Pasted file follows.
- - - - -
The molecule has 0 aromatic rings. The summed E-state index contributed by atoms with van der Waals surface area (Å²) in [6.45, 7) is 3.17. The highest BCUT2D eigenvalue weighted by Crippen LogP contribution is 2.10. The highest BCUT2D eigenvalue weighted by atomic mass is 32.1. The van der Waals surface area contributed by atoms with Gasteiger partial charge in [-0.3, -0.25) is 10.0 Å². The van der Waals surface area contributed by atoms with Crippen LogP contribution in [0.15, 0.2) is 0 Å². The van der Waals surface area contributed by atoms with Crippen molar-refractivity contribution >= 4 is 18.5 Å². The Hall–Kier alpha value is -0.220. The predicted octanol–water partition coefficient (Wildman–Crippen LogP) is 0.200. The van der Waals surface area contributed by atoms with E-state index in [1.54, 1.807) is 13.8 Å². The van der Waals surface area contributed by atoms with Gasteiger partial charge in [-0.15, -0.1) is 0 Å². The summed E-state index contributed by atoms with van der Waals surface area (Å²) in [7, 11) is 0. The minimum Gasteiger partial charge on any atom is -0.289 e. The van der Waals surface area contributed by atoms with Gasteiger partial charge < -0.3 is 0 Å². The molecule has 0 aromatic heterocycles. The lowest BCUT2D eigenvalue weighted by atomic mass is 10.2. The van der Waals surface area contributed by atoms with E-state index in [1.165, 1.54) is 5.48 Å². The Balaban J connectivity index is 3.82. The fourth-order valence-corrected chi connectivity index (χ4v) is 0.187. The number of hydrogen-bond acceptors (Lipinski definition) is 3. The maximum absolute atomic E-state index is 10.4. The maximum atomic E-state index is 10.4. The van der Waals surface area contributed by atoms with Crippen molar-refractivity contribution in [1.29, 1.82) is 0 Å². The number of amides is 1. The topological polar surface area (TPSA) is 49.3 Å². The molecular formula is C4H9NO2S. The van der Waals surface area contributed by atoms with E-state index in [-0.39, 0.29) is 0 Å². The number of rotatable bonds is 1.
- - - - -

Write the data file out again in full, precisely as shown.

The molecule has 0 aromatic rings. The summed E-state index contributed by atoms with van der Waals surface area (Å²) in [6.45, 7) is 3.17. The highest BCUT2D eigenvalue weighted by Crippen LogP contribution is 2.10. The highest BCUT2D eigenvalue weighted by atomic mass is 32.1. The van der Waals surface area contributed by atoms with Gasteiger partial charge in [-0.3, -0.25) is 10.0 Å². The van der Waals surface area contributed by atoms with Crippen LogP contribution in [0.15, 0.2) is 0 Å². The van der Waals surface area contributed by atoms with Crippen molar-refractivity contribution >= 4 is 18.5 Å². The Hall–Kier alpha value is -0.220. The predicted octanol–water partition coefficient (Wildman–Crippen LogP) is 0.200. The van der Waals surface area contributed by atoms with E-state index in [1.54, 1.807) is 13.8 Å². The van der Waals surface area contributed by atoms with Gasteiger partial charge in [-0.15, -0.1) is 0 Å². The summed E-state index contributed by atoms with van der Waals surface area (Å²) in [7, 11) is 0. The minimum Gasteiger partial charge on any atom is -0.289 e. The van der Waals surface area contributed by atoms with Gasteiger partial charge < -0.3 is 0 Å². The molecule has 0 aromatic heterocycles. The lowest BCUT2D eigenvalue weighted by atomic mass is 10.2. The van der Waals surface area contributed by atoms with E-state index in [1.165, 1.54) is 5.48 Å². The Balaban J connectivity index is 3.82. The fourth-order valence-corrected chi connectivity index (χ4v) is 0.187. The number of hydrogen-bond acceptors (Lipinski definition) is 3. The maximum absolute atomic E-state index is 10.4. The maximum atomic E-state index is 10.4. The van der Waals surface area contributed by atoms with Crippen molar-refractivity contribution in [1.29, 1.82) is 0 Å². The number of amides is 1. The topological polar surface area (TPSA) is 49.3 Å². The molecular formula is C4H9NO2S. The van der Waals surface area contributed by atoms with E-state index in [-0.39, 0.29) is 0 Å². The number of rotatable bonds is 1.